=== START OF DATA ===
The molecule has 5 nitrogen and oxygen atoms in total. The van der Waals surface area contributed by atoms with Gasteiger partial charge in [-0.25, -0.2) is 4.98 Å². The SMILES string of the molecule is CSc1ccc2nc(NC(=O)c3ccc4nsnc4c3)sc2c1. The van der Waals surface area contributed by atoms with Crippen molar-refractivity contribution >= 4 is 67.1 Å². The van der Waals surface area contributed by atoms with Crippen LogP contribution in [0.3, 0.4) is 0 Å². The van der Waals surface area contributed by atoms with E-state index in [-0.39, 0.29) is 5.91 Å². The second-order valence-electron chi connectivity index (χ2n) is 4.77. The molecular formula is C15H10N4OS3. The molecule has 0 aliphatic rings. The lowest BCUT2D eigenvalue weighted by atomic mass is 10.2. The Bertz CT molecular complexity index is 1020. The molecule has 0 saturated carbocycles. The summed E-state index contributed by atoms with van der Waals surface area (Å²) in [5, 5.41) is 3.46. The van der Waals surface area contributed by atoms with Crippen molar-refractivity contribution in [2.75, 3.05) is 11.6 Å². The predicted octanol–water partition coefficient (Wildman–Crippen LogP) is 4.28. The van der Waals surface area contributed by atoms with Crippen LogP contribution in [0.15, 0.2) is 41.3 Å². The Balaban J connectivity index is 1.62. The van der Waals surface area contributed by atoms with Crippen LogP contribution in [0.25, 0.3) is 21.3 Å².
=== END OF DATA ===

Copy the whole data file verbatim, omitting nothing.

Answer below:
The molecule has 5 nitrogen and oxygen atoms in total. The van der Waals surface area contributed by atoms with Gasteiger partial charge in [-0.25, -0.2) is 4.98 Å². The SMILES string of the molecule is CSc1ccc2nc(NC(=O)c3ccc4nsnc4c3)sc2c1. The van der Waals surface area contributed by atoms with Crippen molar-refractivity contribution >= 4 is 67.1 Å². The van der Waals surface area contributed by atoms with Crippen LogP contribution in [0.3, 0.4) is 0 Å². The van der Waals surface area contributed by atoms with E-state index in [-0.39, 0.29) is 5.91 Å². The second-order valence-electron chi connectivity index (χ2n) is 4.77. The molecular formula is C15H10N4OS3. The molecule has 0 aliphatic rings. The lowest BCUT2D eigenvalue weighted by atomic mass is 10.2. The Bertz CT molecular complexity index is 1020. The molecule has 0 saturated carbocycles. The summed E-state index contributed by atoms with van der Waals surface area (Å²) in [5, 5.41) is 3.46. The van der Waals surface area contributed by atoms with Crippen molar-refractivity contribution in [2.75, 3.05) is 11.6 Å². The predicted octanol–water partition coefficient (Wildman–Crippen LogP) is 4.28. The van der Waals surface area contributed by atoms with Crippen LogP contribution in [0.15, 0.2) is 41.3 Å². The Balaban J connectivity index is 1.62. The van der Waals surface area contributed by atoms with Crippen LogP contribution in [0.25, 0.3) is 21.3 Å².